By Emil Danielyan and Karine Simonian in Alaverdi
Prime Minister Serzh Sarkisian said on Friday that he will avoid an active involvement in his governing Republican Party’s election campaign dogged by opposition allegations of unfair play.
Sarkisian said he will spend the few weeks left before the May 12 parliamentary elections familiarizing himself with socioeconomic problems facing Armenia and its citizens.
“This is a new sphere for me, and I need to replace my ‘spectacles’ of a defense minister with those of a prime minister,” the formerly bespectacled premier told reporters after attending an official ceremony at an Armenian police division charged with drawing up the lists of the country’s 2.3 million eligible voters.
The division received 45 computers from the U.S. government to update and maintain the notoriously inaccurate voter registry in accordance with international standards. “This project was an essential step towards ensuring that all eligible Armenians are correctly registered so that they can help choose their country's leaders,” the U.S. charge d’affaires in Yerevan, Anthony Godfrey, said at the ceremony.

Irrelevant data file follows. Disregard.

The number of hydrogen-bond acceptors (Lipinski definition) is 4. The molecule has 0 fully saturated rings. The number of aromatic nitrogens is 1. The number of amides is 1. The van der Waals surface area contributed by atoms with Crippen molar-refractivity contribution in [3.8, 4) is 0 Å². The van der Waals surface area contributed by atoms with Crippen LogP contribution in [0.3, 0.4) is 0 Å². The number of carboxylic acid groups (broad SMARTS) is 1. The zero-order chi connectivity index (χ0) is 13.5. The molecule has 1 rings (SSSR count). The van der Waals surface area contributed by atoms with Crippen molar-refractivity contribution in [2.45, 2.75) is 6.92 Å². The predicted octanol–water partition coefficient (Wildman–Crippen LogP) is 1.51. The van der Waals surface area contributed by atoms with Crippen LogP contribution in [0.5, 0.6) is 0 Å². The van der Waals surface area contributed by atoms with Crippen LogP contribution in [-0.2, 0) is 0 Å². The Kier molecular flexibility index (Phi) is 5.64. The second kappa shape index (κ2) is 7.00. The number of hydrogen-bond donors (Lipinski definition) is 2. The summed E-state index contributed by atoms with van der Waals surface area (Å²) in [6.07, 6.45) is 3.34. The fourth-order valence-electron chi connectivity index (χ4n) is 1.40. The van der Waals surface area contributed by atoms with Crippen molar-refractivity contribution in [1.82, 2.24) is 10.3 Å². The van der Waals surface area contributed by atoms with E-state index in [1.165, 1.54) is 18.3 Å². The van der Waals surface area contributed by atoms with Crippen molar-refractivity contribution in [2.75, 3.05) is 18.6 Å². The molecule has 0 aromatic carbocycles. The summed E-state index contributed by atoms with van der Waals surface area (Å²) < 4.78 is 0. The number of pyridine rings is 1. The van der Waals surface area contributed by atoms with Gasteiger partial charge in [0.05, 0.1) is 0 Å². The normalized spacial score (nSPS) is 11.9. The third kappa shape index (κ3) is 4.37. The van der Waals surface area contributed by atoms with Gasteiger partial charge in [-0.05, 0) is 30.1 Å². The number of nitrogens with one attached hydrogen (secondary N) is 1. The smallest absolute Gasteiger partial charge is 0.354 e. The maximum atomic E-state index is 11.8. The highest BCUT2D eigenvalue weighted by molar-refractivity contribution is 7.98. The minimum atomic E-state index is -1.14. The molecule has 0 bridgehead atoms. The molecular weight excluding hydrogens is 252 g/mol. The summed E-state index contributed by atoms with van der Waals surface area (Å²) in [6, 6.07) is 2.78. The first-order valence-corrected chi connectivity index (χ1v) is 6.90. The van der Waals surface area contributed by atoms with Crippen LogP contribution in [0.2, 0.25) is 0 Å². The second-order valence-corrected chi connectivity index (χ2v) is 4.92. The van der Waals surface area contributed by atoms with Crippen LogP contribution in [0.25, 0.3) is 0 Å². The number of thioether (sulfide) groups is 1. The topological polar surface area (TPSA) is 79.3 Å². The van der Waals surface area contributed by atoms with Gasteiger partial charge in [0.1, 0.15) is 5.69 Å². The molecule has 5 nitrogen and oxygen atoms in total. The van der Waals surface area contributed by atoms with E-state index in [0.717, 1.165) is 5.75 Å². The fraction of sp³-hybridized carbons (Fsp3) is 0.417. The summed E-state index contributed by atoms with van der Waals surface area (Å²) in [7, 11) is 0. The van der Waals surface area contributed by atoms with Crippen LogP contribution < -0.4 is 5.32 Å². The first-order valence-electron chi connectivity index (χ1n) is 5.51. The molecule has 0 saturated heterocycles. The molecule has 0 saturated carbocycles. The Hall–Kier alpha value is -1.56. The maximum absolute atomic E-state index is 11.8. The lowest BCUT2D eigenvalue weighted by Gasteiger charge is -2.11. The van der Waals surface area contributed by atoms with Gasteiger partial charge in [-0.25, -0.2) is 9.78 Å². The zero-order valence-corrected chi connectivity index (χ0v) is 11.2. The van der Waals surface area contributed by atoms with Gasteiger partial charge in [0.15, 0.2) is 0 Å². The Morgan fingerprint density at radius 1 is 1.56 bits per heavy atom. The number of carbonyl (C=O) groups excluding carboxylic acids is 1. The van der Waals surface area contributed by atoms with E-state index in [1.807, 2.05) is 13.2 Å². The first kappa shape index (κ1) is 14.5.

Unlike other major election contenders, Sarkisian and other leading members of the Republican Party (HHK) have yet to hold rallies and other campaign events. Sarkisian explained that the HHK, which is looking to retain the largest faction in parliament, does not need aggressive pre-election propaganda because it has been in government for seven years. He said he will therefore not campaign for the party “in a classical manner” and will instead tour the country primarily in his capacity as prime minister.
Sarkisian held one such meeting with residents of Alaverdi, a small industrial town in northern Armenia, on Saturday, one day before the official start of campaigning for the elections. He was clearly annoyed by their mood which remained somber and subdued after a minute of silence observed in memory of Andranik Markarian, the previous premier who died of a heart attack on March 25.
“You look as though something very sad happened,” Sarkisian told the audience, apparently referring to his appointment as prime minister. “I assure you that this is a good start for solving our socioeconomic problems.”